Thrifty Tip #1: Decide What is Important to You

thrifty adjective economical, frugal, provident, sparing

People decide to become more thrifty for a range of reasons.  You might:
  • want to save for a specific goal e.g. a house, a holiday, education costs, a car, a new pair of shoes, retirement
  • need to pay off debts: this could be consumer debt such as a credit card (or cards), or a long-term debt such as a home
  • need to reduce expenditure to meet basic living costs: a job loss, a new baby, interest rate rises or hikes in utility costs could all lead to the need to manage expenses more efficiently
There are some who need to cut all extraneous expenses in order to simply make ends meet, and there are others who may choose to be thrifty in order to have leeway for things they especially value, whether a hobby, travel, education, cultural  events, giving to charity - or any number of other things.  Most of us have room to cut less important items in order to have more for those things we need or value most.

In the Complete Tightwad Gazette, Amy Dacyczyn - long considered a guru of frugal living - admits that her idea of thrifty living was quite different from most other people's, and might even be considered unthrifty by some, "I had always wanted a large family and a rural pre-1900 New England farmhouse (with attached barn)."  Amy and her husband practiced extreme frugality to attain their goal because it was what they wanted more than anything else.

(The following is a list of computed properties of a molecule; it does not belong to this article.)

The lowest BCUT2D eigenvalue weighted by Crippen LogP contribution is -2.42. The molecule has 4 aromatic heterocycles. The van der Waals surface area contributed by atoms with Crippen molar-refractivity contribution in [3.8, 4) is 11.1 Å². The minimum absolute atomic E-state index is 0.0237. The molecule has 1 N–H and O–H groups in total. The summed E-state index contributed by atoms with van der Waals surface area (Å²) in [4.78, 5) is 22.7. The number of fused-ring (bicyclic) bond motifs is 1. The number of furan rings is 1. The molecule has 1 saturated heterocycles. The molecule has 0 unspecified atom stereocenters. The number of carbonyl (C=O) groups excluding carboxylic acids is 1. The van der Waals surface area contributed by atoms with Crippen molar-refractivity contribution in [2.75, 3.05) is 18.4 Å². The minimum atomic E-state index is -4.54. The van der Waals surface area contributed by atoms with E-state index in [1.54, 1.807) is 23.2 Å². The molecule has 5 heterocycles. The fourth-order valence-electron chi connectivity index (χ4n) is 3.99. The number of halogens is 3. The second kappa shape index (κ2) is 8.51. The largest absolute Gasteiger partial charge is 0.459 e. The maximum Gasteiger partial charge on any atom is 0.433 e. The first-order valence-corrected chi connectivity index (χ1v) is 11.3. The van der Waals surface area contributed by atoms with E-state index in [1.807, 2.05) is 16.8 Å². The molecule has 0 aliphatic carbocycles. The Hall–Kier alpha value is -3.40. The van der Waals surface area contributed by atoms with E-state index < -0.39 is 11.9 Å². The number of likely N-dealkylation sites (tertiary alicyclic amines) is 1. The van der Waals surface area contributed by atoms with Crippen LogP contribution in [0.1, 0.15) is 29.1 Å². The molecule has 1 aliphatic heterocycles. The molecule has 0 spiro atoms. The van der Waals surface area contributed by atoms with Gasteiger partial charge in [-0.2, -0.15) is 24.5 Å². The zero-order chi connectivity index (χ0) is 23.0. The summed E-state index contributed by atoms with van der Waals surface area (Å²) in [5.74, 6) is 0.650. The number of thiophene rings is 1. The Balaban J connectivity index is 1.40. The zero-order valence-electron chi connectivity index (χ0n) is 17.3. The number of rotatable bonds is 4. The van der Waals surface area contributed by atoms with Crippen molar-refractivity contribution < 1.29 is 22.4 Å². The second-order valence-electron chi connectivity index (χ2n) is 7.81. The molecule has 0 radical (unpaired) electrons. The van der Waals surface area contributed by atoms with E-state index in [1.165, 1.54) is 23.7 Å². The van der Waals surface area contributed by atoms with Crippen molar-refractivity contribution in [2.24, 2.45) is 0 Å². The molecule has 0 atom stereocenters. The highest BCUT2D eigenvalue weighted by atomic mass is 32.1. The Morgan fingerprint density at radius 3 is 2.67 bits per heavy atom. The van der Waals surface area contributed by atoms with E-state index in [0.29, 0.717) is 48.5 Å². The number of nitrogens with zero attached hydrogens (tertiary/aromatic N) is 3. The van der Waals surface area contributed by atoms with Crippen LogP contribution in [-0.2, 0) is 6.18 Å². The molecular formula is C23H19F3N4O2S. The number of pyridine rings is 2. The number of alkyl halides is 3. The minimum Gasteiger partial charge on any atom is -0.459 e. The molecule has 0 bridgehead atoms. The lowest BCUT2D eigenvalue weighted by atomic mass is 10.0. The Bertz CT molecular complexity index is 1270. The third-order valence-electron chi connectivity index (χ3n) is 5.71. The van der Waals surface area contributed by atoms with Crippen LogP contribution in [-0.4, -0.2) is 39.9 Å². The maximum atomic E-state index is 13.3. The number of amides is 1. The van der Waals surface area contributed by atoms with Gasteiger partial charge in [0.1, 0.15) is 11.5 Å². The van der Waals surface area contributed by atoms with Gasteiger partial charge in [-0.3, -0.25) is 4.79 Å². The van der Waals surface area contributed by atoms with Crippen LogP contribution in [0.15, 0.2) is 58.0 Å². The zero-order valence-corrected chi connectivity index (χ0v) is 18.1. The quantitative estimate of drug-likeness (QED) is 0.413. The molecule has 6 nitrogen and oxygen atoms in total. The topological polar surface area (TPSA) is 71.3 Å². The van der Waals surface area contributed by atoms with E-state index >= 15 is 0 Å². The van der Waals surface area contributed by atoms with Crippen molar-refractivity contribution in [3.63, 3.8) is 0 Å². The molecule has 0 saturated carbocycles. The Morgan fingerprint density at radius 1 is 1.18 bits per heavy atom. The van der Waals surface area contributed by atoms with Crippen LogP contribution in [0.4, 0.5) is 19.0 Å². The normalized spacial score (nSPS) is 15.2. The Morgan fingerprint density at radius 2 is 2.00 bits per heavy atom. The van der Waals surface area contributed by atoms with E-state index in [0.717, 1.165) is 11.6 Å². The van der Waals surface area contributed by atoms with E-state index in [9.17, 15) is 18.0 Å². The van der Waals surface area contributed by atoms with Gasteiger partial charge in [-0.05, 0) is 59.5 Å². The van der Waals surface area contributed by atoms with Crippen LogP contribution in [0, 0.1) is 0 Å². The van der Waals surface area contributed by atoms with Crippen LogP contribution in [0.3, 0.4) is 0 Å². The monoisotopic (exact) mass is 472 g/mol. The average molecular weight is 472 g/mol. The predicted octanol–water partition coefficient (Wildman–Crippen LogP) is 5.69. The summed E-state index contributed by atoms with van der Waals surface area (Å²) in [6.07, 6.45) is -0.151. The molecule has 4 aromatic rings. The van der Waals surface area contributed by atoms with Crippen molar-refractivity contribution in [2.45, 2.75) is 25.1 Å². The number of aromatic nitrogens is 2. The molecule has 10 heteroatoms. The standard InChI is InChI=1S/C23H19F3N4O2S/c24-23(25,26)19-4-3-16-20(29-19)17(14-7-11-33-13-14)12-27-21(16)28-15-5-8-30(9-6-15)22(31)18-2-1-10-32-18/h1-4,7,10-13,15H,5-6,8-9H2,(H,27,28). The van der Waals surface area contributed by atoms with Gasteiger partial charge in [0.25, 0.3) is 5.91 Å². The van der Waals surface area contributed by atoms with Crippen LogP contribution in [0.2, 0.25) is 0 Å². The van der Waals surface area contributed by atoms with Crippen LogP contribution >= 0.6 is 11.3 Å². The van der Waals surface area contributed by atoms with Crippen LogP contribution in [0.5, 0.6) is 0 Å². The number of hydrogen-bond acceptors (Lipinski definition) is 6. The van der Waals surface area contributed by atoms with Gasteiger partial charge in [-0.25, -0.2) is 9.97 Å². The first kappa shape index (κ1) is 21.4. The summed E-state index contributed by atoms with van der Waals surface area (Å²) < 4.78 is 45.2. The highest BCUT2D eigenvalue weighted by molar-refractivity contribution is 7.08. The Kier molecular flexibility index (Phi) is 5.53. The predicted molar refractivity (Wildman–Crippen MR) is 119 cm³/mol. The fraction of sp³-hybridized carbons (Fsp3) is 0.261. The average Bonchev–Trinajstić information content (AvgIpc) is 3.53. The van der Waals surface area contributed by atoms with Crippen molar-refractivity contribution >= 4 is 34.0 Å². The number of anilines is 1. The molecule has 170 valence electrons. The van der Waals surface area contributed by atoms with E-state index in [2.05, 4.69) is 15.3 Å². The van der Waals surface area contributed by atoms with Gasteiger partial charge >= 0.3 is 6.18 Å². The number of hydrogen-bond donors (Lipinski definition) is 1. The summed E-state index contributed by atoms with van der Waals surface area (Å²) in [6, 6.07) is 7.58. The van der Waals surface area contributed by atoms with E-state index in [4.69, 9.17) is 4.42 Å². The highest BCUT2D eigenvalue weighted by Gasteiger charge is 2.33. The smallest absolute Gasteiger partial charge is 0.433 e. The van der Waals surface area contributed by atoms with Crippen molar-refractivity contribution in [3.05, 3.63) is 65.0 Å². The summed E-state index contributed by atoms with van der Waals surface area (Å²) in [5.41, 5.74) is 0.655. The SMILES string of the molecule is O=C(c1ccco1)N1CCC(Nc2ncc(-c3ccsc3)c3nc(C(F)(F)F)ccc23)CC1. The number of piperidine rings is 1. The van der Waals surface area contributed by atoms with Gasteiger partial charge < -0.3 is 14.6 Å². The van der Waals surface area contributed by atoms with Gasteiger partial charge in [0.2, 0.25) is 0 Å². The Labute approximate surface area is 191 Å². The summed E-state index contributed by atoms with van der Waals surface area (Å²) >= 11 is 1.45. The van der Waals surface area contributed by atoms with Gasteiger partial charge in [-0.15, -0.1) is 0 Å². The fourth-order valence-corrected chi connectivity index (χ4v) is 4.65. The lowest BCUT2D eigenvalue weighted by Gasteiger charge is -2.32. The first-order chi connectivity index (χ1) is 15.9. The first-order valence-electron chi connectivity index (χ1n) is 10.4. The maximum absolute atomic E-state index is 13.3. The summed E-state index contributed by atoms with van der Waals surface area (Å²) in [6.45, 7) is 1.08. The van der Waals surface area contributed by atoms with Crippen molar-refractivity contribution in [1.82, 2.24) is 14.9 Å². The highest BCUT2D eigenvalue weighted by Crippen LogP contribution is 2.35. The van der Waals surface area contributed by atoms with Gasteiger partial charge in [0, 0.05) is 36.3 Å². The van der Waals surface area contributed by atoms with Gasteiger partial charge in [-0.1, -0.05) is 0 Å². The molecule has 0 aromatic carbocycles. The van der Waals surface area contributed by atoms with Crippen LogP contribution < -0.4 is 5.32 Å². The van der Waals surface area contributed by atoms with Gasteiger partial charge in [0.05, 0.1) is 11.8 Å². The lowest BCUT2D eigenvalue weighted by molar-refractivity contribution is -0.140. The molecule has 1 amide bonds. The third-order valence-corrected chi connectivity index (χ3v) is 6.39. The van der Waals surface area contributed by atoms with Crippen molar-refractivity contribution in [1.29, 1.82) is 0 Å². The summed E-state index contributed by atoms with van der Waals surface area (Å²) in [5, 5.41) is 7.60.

Beyond necessities such as basic food and shelter, what we spend our money on is a good indication of what we value.  Thriftiness is the decision to spend money on things we need or value at the expense of things that are less important.

What do you need extra money for most? What would you like to have money for, if funds were available?  What would you be prepared to spend less on to achieve your goals?

This post is part of my series, Thirty Days of Thrifty Tips.

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